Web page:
• Mary Ann Isabella Negus (1864-1950) married David James Bardwell Smith
  • Susan Engle Emiline Negus (1866)
  • Charlotte Ernestine Negus (1868-1949) married Edward V. French
  • William James Hargrave Negus (1871) 
  • Selinda Parry Negus (1872-1959) married twice
  • Horatio Van Syckel Negus (1874-1966)
  • Virginia Louise Negus (1876-1956)

However, neither Robert nor Mary Ann Negus would live to see their 45th birthday. Mary Ann died in 1881 and Robert died 2 October 1884. This tragedy meant that four of the seven children needed a new home. Mary Ann Isabella Negus, while the eldest, could not take on the raising of her siblings. She married shortly after her father’s death, and was possibly courting David Smith when all this was going on. Courtship of a young woman is one thing, taking on a ready made family quite another. In any case, the four younger siblings are sent back to America to live with their grandmother Isabella VS Negus and aunt Susan Engle Negus.

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Interesting side note: the guardianship proceedings distinguish between Charlotte who is over 14 and the three children under 14. Each is noted as having about $500 to their name. James Engle Negus seems to have helped manage some of these proceedings but by my reckoning he is settled in Mississippi at this time with a wife and three children. However, William Shippen Negus appears to have settled in Bound Brook and so he may also have been involved in retrieving the children. Possibly their adventure was travelling by steamer across the world without an adult!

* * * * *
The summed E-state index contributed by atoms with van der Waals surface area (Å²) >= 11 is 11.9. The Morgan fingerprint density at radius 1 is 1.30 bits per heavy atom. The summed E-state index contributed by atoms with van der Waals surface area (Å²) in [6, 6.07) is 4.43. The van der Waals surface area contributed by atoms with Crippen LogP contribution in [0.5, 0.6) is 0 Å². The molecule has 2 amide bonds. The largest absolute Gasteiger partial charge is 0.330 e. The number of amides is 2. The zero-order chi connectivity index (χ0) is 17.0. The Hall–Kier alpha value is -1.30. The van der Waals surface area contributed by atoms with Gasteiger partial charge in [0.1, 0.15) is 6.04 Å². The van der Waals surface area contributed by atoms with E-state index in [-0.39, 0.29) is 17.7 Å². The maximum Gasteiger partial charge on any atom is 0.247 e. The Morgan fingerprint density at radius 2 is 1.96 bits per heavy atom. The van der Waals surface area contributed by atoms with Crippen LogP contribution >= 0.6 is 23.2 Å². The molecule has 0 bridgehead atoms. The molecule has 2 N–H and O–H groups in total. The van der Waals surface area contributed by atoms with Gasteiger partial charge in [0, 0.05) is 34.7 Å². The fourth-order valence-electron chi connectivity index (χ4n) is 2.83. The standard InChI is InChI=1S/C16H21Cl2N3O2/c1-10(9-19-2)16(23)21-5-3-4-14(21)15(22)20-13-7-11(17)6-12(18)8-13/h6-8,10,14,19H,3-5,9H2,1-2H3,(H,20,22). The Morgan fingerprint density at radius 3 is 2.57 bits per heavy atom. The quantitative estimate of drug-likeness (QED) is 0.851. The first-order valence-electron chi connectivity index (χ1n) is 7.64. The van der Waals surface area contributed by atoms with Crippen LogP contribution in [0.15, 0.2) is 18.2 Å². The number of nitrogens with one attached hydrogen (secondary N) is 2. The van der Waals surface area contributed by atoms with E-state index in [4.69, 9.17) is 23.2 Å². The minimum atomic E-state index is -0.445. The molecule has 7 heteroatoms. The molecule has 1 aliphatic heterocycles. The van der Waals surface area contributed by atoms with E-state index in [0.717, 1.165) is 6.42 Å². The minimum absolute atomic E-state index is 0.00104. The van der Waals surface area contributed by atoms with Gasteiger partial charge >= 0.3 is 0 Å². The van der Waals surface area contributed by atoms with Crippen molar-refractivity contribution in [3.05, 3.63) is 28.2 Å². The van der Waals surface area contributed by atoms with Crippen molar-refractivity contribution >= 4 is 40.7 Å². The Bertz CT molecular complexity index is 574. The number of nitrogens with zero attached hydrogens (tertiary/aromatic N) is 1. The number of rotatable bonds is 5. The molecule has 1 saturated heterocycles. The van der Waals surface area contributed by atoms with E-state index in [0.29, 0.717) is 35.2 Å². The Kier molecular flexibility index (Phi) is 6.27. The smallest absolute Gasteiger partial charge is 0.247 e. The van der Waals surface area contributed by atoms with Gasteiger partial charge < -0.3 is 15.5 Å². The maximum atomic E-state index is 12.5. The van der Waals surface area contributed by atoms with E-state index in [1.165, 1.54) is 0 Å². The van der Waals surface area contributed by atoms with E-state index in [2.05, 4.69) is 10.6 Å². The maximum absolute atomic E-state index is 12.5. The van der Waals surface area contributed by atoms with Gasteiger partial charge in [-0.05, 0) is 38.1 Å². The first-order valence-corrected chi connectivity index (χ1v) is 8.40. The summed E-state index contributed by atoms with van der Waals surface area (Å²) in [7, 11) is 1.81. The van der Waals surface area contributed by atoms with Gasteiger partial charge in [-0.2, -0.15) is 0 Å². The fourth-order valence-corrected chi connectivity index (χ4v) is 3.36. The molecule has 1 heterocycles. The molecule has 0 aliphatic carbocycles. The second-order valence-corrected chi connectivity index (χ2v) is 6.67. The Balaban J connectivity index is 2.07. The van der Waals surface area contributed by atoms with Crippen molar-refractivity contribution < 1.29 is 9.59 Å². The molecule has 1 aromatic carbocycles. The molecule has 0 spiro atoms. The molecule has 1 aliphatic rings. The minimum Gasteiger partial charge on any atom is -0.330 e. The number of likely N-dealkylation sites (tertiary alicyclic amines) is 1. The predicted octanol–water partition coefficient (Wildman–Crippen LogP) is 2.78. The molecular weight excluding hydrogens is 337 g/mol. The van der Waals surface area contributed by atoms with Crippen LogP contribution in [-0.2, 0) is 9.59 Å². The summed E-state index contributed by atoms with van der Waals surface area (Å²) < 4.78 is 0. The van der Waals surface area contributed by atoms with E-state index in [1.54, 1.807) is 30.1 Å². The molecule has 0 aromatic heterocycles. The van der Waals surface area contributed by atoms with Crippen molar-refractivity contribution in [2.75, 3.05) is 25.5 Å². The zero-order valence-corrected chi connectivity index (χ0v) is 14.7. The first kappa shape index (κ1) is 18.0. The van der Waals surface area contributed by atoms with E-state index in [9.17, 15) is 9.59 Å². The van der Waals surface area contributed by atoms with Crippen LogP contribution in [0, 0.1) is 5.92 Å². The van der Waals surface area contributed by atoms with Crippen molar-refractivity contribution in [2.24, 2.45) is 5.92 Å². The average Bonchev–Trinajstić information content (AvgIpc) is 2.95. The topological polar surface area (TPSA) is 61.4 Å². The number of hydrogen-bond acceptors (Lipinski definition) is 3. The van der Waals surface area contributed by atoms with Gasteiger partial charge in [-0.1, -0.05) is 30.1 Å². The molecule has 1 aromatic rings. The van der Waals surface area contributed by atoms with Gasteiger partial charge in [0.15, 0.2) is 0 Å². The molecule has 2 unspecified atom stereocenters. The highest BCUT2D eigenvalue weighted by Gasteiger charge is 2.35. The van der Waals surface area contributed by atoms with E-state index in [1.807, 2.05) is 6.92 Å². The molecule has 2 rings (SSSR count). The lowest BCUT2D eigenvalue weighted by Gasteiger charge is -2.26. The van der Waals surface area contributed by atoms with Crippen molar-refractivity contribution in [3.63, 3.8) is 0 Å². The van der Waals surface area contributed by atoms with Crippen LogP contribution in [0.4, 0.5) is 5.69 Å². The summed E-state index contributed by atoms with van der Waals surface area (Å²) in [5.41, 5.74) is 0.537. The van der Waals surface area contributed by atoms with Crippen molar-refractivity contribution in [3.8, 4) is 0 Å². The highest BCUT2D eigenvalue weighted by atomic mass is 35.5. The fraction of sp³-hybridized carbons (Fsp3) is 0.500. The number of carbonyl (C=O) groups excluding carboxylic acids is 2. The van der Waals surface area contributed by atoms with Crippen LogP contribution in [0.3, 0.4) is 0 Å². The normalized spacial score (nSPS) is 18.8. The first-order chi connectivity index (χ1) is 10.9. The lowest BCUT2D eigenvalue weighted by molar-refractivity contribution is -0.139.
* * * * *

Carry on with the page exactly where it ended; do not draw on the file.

This line represents a fascinating side trip and I want to thank cousin Melanie Ealey for bringing it to my attention. Her email to me was exactly what I was hoping would happen when I started this blog!

The Elliott family connection

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Helen Elliott (1902-1962)

I haven’t posted any photographs recently, so here goes! This weeks’ #52ancestors #52familyphotographs brings a breakthrough on the Wells family line. My great grandmother was a Wells from Burlington County, New Jersey.  However, her father’s sister Mary married a Lippincott and they settled in Cumberland County.

I had not ever been able to make the connection between the Mamie who wrote notes on the backs of these adorable postcards and my tree. Today I decided to conquer this line of the Wells family and low and behold, Henry and Mary Wells Lippincott had two daughters, Mamie and Abbie.